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Old Omaha Photos

Vintage photos from the Omaha World-Herald archive. See more photos (old and new) at

Lucky for Tyrone Parker, there was no snow on Christmas day 1976. Parker, a member of the Zodiacs Motorcycle Club, was headed to play Santa for underprivileged children. THE WORLD-HERALD

On John Wayne’s 64th birthday in 1971, World-Herald newspaper carrier Craig Anderson met the Duke on the set of “The Cowboys” in Santa Fe, N.M. The 13-year-old was one of 11 paperboys in the United States and Canada chosen through an essay contest to meet the actor and handed him a “Nebraska is Number 1” pin. THE WORLD-HERALD

In 1953, a dog collar worn around the ankle or neck was the latest fad catching on with teen girls. Some would occasionally strings a couple collars together to use as a belt. However, ankle wearers were in the majority because it meant you were going steady — like Verene Vetwig and Paul Kausch. THE WORLD-HERALD

Jane Stender, pictured in May 1944, was one of Omaha’s first female bus drivers. She is at the wheel of one of 20 new 40-passenger buses, the first received in the city since World War II began. She worked nine-hour days, seven days a week. Her husband, Sgt. Henry Stender, was in Hawaii at the time. He planted the first American flag on Attu Island. THE WORLD-HERALD

Vandals’ attempts to whiten the face of the Black Angel statue were erased by Roger Jensen in June 1971. The statue honors Ruth Anne Dodge, the wife of Gen. Granville Dodge, in the Fairview Cemetery in Council Bluffs. THE WORLD-HERALD

Boy Scout Troop 51 decorated the business district of Woodbine, Iowa, with American flags for Labor Day in 1961. With help from the Woodbine Civic Club and Elwin Vest, owner of a nursing home, the Scouts mounted 78 new 50-star flags. Freddie Corwin, 13, propped up by Danny Jackson, 12, and Lynn Purcell, 13, puts the final flag in place. Kathy Bussey and Diane Shipman, both of Council Bluffs, look on. THE WORLD-HERALD

Omahan Gail Weinstock, 20, was on her way to Miami Beach, Fla., for the Miss Universe contest in July 1961. Weinstock was supposed to be wearing a banner but whoever made it misspelled Nebraska. THE WORLD-HERALD

Stephens College, an all-girls school in Colombia, Mo., took students on a two-week trip every year and stopped at another university along the way. In 1941, the students stopped in Lincoln, and the University of Nebraska threw a tea dance for the 683 women. As the bus pulled away, Bob Robinson got the name and address of Stephens student Mary Casten. THE WORLD-HERALD

A group of youngsters gather on the playground at St. Anthony’s School in October 1949. They are all children of displaced Lithuanians who had recently arrived in Omaha. THE WORLD-HERALD

In 1956, Norbert Steinauer stood at the door of the hundred-year-old cabin his grandfather Joseph built. Joseph was one of the three Steinauer brothers who came to Nebraska from Switzerland in 1852 and established the town of Steinauer. THE WORLD-HERALD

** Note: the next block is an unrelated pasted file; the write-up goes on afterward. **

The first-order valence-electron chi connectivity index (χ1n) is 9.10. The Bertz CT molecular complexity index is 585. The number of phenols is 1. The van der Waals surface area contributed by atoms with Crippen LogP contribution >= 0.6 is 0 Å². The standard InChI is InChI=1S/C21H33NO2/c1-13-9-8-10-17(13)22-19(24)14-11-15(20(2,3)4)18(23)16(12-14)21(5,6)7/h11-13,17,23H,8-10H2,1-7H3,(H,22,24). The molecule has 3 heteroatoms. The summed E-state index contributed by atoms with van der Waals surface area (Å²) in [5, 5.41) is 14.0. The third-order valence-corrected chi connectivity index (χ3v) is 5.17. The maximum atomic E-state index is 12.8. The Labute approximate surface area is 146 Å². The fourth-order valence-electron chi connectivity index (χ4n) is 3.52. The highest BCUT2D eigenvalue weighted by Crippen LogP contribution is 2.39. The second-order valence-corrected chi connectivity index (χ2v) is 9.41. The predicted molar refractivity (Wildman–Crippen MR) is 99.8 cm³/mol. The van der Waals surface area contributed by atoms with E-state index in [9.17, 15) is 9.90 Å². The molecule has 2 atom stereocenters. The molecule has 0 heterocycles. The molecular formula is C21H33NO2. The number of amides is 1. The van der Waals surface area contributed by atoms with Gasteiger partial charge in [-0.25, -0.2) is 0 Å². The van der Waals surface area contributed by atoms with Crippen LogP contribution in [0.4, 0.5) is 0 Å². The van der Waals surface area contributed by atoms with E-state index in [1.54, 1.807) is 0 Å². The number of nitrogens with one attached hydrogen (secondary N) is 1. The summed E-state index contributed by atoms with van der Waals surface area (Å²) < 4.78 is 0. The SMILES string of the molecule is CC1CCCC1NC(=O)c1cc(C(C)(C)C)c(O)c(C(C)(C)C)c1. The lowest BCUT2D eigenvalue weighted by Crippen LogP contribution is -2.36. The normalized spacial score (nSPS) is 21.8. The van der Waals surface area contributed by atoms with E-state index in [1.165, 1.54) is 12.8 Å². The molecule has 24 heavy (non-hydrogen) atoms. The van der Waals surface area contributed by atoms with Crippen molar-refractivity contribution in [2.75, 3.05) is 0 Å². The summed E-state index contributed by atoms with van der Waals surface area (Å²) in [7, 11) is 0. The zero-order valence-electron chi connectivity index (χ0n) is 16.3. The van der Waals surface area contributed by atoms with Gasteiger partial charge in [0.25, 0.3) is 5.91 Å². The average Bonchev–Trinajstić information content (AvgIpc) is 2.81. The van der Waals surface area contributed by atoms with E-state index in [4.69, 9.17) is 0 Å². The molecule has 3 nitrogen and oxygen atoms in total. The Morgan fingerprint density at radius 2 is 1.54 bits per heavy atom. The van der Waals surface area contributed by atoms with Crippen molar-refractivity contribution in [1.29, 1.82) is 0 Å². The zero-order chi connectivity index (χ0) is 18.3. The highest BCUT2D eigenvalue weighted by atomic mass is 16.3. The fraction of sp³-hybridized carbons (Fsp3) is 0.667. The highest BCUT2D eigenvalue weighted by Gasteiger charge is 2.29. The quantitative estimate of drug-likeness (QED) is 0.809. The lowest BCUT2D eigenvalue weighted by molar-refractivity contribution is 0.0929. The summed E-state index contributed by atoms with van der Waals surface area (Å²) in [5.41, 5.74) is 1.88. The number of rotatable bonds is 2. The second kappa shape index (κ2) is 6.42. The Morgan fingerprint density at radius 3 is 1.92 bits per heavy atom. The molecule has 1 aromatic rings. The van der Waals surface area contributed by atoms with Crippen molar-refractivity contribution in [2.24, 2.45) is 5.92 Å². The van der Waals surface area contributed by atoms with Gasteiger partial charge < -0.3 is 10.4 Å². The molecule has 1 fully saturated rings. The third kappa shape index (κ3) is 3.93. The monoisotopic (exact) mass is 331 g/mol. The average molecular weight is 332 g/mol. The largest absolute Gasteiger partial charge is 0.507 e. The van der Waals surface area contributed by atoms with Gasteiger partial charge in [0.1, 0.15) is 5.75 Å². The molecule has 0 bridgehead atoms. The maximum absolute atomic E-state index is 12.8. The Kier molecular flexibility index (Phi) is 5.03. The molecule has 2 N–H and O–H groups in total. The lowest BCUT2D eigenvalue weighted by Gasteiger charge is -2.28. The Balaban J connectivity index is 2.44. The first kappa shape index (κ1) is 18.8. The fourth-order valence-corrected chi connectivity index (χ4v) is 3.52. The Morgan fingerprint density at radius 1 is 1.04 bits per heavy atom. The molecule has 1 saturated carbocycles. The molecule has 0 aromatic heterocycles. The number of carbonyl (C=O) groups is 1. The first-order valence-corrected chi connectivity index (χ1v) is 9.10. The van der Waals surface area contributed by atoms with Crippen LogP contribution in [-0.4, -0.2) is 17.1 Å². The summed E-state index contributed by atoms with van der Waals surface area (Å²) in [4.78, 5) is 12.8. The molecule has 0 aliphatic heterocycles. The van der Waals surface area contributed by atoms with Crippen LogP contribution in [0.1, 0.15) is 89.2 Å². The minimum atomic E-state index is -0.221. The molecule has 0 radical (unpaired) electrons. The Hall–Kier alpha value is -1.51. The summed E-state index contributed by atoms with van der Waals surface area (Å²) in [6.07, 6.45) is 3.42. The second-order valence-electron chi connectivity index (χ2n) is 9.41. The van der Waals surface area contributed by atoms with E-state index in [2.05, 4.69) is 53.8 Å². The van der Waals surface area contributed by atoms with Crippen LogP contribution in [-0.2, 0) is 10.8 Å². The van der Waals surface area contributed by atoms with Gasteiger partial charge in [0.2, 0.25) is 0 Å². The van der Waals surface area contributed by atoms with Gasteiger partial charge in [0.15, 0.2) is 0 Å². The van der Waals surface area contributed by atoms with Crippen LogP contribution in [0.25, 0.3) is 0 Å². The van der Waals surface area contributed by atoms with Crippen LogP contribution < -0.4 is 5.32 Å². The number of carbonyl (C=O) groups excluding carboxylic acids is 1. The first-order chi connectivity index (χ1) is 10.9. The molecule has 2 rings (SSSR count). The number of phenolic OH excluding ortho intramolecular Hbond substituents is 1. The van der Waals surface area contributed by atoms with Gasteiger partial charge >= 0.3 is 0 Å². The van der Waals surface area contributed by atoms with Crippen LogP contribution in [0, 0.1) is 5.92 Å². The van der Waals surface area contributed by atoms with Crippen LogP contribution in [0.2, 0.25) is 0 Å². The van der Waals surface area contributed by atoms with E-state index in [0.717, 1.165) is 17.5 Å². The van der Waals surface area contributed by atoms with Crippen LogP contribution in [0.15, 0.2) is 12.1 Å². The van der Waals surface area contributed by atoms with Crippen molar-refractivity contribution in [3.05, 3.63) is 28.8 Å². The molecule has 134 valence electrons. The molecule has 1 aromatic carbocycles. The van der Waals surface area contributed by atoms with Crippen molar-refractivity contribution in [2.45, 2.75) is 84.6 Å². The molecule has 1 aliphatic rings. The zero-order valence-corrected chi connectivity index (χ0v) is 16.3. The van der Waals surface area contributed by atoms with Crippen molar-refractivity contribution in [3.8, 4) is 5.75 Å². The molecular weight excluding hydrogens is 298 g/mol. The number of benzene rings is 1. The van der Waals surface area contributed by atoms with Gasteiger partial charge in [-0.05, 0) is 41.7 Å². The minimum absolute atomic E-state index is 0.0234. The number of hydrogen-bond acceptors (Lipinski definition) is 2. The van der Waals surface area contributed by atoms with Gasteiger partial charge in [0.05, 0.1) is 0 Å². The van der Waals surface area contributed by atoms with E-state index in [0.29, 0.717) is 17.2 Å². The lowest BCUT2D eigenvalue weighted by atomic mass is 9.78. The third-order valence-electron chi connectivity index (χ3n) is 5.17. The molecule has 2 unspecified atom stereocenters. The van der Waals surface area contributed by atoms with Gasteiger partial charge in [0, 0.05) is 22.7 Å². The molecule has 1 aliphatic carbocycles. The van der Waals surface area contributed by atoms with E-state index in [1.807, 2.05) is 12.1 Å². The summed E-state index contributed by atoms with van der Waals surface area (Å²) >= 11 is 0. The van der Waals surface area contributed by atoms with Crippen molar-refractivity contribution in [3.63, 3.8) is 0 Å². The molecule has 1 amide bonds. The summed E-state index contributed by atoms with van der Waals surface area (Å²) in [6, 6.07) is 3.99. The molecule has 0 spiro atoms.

In June 1961, one of Union Pacific’s largest steam locomotives paused in Council Bluffs on its way to retirement. A workman greases one of 16 drive wheels during the stop. Each wheel measures 5 feet, 8 inches in diameter. THE WORLD-HERALD

Nebraska Gov. Bob Kerry and Willie Nelson greet well-wishers outside of the Omaha Food Bank on July 1, 1986. The two held a press conference there before Nelson’s concert at Ak-Sar-Ben that evening. Proceeds from Nelson’s concert went to the Boys & Girls Clubs of Omaha. THE WORLD-HERALD

A crowd of about 700 gathered in the old gymnasium at Creighton University to watch the selection show for the 1991 NCAA basketball tournament. Omahans, from left, Chris McLaughlin, Bubba Klement and Kevin McLaughlin cheer the announcement of Creighton’s first-round game. THE WORLD-HERALD

A group of soldiers hang out at the Union Station Service Men’s Center in Omaha in July 1942. THE WORLD-HERALD

In 1965, 8-year-old Robert McMullen sketched a stuffed bear during a summer art session at the Omaha zoo. THE WORLD-HERALD

In May 1950, the betting room at the Ak-Sar-Ben horse races was a busy place. THE WORLD-HERALD

At the Benson St. Patrick’s Day Parade in 1994 were, from left, Stephanie Gavin, Kallie Madison and Stephanie’s twin sister, Nicole Gavin. THE WORLD-HERALD

A last-minute entry in a miniest mini-skirt contest at the University of Nebraska at Omaha captured first prize in May 1969. Eileen Rieschl, 19, a freshman, won the trophy and prizes after exhibiting “the largest percentage of leg” of any contestant. Contest officials measured the distance from her hip bone to the ground and then from the hem of her skirt to the ground. Rieschl had 87 percent of her leg showing. THE WORLD-HERALD

Strategic Air Command sentry dogs and their handlers stand in formation in April 1955. These were the first dogs trained under a new program. By 1956 it was expected that 800 dogs would guard different SAC bases across the country. THE WORLD-HERALD

In December 1957, Ralston’s 85-foot water tower – a landmark for nearly half a century – was toppled to make way for progress. THE WORLD-HERALD

Ronald Reagan talks to supporters at Eppley Airfield while on a campaign trip in May 1976. THE WORLD-HERALD

Eddie Chambers speaks at a 34th birthday celebration for Sen. Ernie Chambers at Kountze Park in July 1971. About 500 people attended the ceremony. THE WORLD-HERALD

Joslyn Art Museum’s library contained 2,600 books and pamplets on the fine arts, about 4,000 pictures and about 5,000 lantern slides in 1941. The librarian was Rena W. Mutagh, right. THE WORLD-HERALD

126 years ago, Blizzard of 1888 ravaged the Plains -

George and Sarah Joslyn ride their favorite horses, Signal Light and Bay Chief, in this photo from the turn of the 20th century. The Joslyns were animal lovers and could often be seen exercising their horses. They also had a St. Bernard named Modjeska. THE WORLD-HERALD